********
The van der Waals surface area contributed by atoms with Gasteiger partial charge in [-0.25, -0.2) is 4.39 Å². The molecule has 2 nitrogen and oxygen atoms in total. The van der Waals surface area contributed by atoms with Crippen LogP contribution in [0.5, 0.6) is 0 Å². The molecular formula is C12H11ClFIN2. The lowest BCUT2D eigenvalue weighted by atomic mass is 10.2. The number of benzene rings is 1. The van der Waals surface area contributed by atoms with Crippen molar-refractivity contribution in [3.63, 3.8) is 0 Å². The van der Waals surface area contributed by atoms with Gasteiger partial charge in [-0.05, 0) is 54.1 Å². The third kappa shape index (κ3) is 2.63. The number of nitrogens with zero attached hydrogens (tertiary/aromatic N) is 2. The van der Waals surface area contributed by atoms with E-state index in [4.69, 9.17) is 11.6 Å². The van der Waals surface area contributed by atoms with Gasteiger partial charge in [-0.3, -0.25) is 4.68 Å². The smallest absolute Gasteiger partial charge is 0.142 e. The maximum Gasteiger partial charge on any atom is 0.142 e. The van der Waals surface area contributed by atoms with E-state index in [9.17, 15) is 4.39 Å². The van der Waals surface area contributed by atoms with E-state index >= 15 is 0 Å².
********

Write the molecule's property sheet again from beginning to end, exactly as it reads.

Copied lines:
The van der Waals surface area contributed by atoms with Gasteiger partial charge in [-0.25, -0.2) is 4.39 Å². The molecule has 2 nitrogen and oxygen atoms in total. The van der Waals surface area contributed by atoms with Crippen LogP contribution in [0.5, 0.6) is 0 Å². The molecular formula is C12H11ClFIN2. The lowest BCUT2D eigenvalue weighted by atomic mass is 10.2. The number of benzene rings is 1. The van der Waals surface area contributed by atoms with Crippen molar-refractivity contribution in [3.63, 3.8) is 0 Å². The van der Waals surface area contributed by atoms with Gasteiger partial charge in [-0.05, 0) is 54.1 Å². The third kappa shape index (κ3) is 2.63. The number of nitrogens with zero attached hydrogens (tertiary/aromatic N) is 2. The van der Waals surface area contributed by atoms with E-state index in [4.69, 9.17) is 11.6 Å². The van der Waals surface area contributed by atoms with Gasteiger partial charge in [-0.3, -0.25) is 4.68 Å². The smallest absolute Gasteiger partial charge is 0.142 e. The maximum Gasteiger partial charge on any atom is 0.142 e. The van der Waals surface area contributed by atoms with E-state index in [9.17, 15) is 4.39 Å². The van der Waals surface area contributed by atoms with E-state index >= 15 is 0 Å².